J’analyse dans cet article la notion d’Arrière-plan teile qu’elle a été développée par John Searle en philosophie de I’esprit depuis une vingtaine d’années. Cette notion désigne, largement, I’ensemble des capacités mentales non-représentationnelles au moyen desquelles les représentations mentales peuvent avoir un contenu sémantique déterminé et être appliquées. Je tente de montrer que, bienqu’originale et pertinente, cette notion, telle qu’elle est caractérisée par Searle, est tout à fait insuffisante pour remplir ses desseins descriptifs et explicatifs. Je m’efforce alors de penser I’Arrière-plan (...) dans une perspective externaliste et à partir d’un point de vue (minimalement) représentationnaliste.This article analyzes the notion ofbackground capacities as developed by John Searle during the last twenty years in philosophy of mind. Broadly construed, this notion designates non-representational mental capacities as the means by which mental representations are given a precise semantic content and thus are able to be expressed. Though novel and relevant, I intend to show that, according to Searle’s description, this notion proves inadequate to attain its descriptive and explicative goals. I go on to regard background capacities in aperspective both externalist and (minimally) representationalist. (shrink)
The compelling ethical legacy of Clifford Christians's and his profound commitment to moral action is enriched by his engagement with universal proto-norms, values that order all human relationships and institutions and so bypass the divisiveness of appeals to individual rights, cultural practices, or national prerogatives. According to Christians, the primal sacredness of life establishes mutual respect as a basis for ethics and thus constitutes the premier proto-norm; our obligation to sustain one another defines human existence. Entailed by the sacredness of (...) life are other basic ethical values, such as truth, human dignity, and non-violence. This essay considers whether generating all ethics from such universals has downsides and whether the ethics derived from this “primordial generality” produces the maximal ethics required by a complex, modern world. (shrink)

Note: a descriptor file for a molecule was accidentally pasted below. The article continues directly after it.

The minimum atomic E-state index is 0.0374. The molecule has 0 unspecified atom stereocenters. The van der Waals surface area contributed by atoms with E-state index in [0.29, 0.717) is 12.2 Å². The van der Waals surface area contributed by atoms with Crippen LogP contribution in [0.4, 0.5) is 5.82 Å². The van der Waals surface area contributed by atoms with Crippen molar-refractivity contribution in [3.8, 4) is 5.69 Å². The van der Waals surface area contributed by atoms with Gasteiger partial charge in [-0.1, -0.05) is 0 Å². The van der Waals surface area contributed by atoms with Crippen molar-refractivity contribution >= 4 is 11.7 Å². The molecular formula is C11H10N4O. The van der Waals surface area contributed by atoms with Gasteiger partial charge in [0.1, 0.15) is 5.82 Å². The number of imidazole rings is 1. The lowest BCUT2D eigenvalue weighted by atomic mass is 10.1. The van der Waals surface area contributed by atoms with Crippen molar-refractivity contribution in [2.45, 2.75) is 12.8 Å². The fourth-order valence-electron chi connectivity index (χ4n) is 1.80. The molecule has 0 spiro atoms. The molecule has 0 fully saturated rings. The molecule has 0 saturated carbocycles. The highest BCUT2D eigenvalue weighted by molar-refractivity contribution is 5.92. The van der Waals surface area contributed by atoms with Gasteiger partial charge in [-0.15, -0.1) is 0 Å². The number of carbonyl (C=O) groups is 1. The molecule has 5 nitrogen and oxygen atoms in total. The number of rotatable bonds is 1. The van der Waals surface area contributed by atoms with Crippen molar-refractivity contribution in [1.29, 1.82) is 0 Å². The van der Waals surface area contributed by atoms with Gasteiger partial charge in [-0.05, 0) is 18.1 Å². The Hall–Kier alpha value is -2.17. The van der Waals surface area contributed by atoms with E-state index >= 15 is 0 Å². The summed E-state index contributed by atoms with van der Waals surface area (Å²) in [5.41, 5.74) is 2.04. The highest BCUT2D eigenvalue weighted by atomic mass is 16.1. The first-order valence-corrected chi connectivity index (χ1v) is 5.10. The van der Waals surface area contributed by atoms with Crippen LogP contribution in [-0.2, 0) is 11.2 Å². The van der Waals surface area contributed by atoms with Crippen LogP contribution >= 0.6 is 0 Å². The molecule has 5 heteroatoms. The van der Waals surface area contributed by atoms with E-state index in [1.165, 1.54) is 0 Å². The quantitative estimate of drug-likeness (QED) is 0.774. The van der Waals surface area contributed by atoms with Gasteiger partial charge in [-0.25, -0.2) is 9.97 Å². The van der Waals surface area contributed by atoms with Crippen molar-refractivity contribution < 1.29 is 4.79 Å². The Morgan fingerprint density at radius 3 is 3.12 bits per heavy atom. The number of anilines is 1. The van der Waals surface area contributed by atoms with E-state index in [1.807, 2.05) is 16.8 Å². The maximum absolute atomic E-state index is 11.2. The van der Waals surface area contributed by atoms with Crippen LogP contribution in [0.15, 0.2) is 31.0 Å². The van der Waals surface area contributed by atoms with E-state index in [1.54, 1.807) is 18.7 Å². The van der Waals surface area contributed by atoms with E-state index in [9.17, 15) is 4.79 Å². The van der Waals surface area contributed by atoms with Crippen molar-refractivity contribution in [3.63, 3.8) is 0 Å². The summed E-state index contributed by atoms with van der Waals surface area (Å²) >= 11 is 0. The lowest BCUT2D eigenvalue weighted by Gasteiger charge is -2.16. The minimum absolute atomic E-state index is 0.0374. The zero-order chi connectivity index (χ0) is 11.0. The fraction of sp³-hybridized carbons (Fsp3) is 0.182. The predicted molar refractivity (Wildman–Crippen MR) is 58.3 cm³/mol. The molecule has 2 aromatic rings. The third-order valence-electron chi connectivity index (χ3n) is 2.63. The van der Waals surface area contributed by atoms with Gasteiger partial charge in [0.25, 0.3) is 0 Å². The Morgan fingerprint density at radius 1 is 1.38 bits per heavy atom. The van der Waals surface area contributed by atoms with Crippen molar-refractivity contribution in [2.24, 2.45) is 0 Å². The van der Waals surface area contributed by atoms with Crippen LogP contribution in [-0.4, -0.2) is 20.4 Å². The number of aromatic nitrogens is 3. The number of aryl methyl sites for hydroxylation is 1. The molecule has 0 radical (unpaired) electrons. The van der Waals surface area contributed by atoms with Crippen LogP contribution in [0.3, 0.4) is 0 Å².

François Huet (1814-1869), a French philosopher, sought to reconcile the principles of Christianity with those of socialism. He argues that each person is entitled to the wealth he/she produces and to an equal share of the wealth from natural resources and from artifacts inherited from previous generations. Unlike Colins, Huet holds that agents have the right to give and bequeath wealth that they have created, but no such right with respect to wealth they inherited or received as a gift. (This (...) view was later endorsed and modified by Rignano.). (shrink)